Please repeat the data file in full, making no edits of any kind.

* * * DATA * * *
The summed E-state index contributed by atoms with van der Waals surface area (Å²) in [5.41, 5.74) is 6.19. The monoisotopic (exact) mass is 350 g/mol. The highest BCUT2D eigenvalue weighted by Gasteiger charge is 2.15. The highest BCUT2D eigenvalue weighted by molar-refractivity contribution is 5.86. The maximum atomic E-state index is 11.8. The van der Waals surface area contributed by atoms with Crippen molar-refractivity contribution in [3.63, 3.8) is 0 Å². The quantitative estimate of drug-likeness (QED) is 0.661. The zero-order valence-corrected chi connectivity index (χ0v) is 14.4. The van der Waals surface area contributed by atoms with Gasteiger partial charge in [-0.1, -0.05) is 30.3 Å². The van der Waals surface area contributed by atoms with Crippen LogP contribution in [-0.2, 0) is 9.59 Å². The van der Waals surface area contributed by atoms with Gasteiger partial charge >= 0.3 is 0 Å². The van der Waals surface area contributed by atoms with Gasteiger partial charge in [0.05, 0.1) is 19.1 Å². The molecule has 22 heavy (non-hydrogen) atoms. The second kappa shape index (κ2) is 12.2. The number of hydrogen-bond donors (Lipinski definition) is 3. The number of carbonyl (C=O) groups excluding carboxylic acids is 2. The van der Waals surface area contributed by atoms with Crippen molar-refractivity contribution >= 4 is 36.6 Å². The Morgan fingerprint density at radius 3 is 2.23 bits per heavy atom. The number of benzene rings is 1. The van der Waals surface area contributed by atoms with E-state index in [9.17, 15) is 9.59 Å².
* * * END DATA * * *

The summed E-state index contributed by atoms with van der Waals surface area (Å²) in [5.41, 5.74) is 6.19. The monoisotopic (exact) mass is 350 g/mol. The highest BCUT2D eigenvalue weighted by Gasteiger charge is 2.15. The highest BCUT2D eigenvalue weighted by molar-refractivity contribution is 5.86. The maximum atomic E-state index is 11.8. The van der Waals surface area contributed by atoms with Crippen molar-refractivity contribution in [3.63, 3.8) is 0 Å². The quantitative estimate of drug-likeness (QED) is 0.661. The zero-order valence-corrected chi connectivity index (χ0v) is 14.4. The van der Waals surface area contributed by atoms with Gasteiger partial charge in [-0.1, -0.05) is 30.3 Å². The van der Waals surface area contributed by atoms with Crippen LogP contribution in [-0.2, 0) is 9.59 Å². The van der Waals surface area contributed by atoms with Gasteiger partial charge >= 0.3 is 0 Å². The van der Waals surface area contributed by atoms with Gasteiger partial charge in [0.05, 0.1) is 19.1 Å². The molecule has 22 heavy (non-hydrogen) atoms. The second kappa shape index (κ2) is 12.2. The number of hydrogen-bond donors (Lipinski definition) is 3. The number of carbonyl (C=O) groups excluding carboxylic acids is 2. The van der Waals surface area contributed by atoms with Crippen molar-refractivity contribution >= 4 is 36.6 Å². The Morgan fingerprint density at radius 3 is 2.23 bits per heavy atom. The number of benzene rings is 1. The van der Waals surface area contributed by atoms with E-state index in [9.17, 15) is 9.59 Å².